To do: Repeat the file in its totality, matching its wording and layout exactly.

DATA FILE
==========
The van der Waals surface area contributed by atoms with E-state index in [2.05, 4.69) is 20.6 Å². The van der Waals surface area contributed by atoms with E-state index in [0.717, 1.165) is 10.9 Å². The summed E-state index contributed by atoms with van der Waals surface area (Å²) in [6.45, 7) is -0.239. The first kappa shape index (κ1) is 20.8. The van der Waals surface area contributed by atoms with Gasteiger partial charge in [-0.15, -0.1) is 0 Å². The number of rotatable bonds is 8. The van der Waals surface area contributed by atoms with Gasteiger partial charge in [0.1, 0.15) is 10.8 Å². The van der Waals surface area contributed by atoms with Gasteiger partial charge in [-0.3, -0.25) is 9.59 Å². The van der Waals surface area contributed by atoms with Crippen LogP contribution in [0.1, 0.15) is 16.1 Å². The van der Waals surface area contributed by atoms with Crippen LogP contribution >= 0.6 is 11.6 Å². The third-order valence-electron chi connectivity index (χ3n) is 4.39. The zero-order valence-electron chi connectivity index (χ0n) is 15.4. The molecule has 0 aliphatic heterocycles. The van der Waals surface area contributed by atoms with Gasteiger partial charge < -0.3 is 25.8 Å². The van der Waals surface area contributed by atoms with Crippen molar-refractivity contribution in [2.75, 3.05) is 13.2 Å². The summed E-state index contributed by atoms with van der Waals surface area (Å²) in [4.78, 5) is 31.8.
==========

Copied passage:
The van der Waals surface area contributed by atoms with E-state index in [2.05, 4.69) is 20.6 Å². The van der Waals surface area contributed by atoms with E-state index in [0.717, 1.165) is 10.9 Å². The summed E-state index contributed by atoms with van der Waals surface area (Å²) in [6.45, 7) is -0.239. The first kappa shape index (κ1) is 20.8. The van der Waals surface area contributed by atoms with Gasteiger partial charge in [-0.15, -0.1) is 0 Å². The number of rotatable bonds is 8. The van der Waals surface area contributed by atoms with Gasteiger partial charge in [0.1, 0.15) is 10.8 Å². The van der Waals surface area contributed by atoms with Gasteiger partial charge in [-0.3, -0.25) is 9.59 Å². The van der Waals surface area contributed by atoms with Crippen LogP contribution in [0.1, 0.15) is 16.1 Å². The van der Waals surface area contributed by atoms with Crippen LogP contribution >= 0.6 is 11.6 Å². The third-order valence-electron chi connectivity index (χ3n) is 4.39. The zero-order valence-electron chi connectivity index (χ0n) is 15.4. The molecule has 0 aliphatic heterocycles. The van der Waals surface area contributed by atoms with Gasteiger partial charge < -0.3 is 25.8 Å². The van der Waals surface area contributed by atoms with Crippen molar-refractivity contribution in [2.75, 3.05) is 13.2 Å². The summed E-state index contributed by atoms with van der Waals surface area (Å²) in [4.78, 5) is 31.8.